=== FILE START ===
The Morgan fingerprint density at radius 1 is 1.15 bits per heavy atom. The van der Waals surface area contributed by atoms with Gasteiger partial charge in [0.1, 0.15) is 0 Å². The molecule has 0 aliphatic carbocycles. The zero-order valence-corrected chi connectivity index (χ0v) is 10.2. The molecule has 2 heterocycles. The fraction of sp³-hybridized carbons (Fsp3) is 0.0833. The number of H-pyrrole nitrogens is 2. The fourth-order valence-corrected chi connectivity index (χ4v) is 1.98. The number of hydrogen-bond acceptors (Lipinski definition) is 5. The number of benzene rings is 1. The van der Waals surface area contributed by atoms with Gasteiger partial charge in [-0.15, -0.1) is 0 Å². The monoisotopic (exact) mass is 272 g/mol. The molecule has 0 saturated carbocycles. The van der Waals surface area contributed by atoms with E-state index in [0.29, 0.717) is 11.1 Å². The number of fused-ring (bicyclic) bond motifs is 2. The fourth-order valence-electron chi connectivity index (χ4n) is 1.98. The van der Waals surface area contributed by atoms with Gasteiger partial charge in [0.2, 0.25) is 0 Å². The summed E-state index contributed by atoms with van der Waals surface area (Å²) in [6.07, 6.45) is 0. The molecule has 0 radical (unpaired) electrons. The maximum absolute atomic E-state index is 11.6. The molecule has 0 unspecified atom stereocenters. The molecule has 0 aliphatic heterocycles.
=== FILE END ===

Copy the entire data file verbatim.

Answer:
The Morgan fingerprint density at radius 1 is 1.15 bits per heavy atom. The van der Waals surface area contributed by atoms with Gasteiger partial charge in [0.1, 0.15) is 0 Å². The molecule has 0 aliphatic carbocycles. The zero-order valence-corrected chi connectivity index (χ0v) is 10.2. The molecule has 2 heterocycles. The fraction of sp³-hybridized carbons (Fsp3) is 0.0833. The number of H-pyrrole nitrogens is 2. The fourth-order valence-corrected chi connectivity index (χ4v) is 1.98. The number of hydrogen-bond acceptors (Lipinski definition) is 5. The number of benzene rings is 1. The van der Waals surface area contributed by atoms with Gasteiger partial charge in [-0.15, -0.1) is 0 Å². The monoisotopic (exact) mass is 272 g/mol. The molecule has 0 saturated carbocycles. The van der Waals surface area contributed by atoms with E-state index in [0.29, 0.717) is 11.1 Å². The number of fused-ring (bicyclic) bond motifs is 2. The fourth-order valence-electron chi connectivity index (χ4n) is 1.98. The van der Waals surface area contributed by atoms with Gasteiger partial charge in [0.2, 0.25) is 0 Å². The summed E-state index contributed by atoms with van der Waals surface area (Å²) in [6.07, 6.45) is 0. The molecule has 0 radical (unpaired) electrons. The maximum absolute atomic E-state index is 11.6. The molecule has 0 unspecified atom stereocenters. The molecule has 0 aliphatic heterocycles.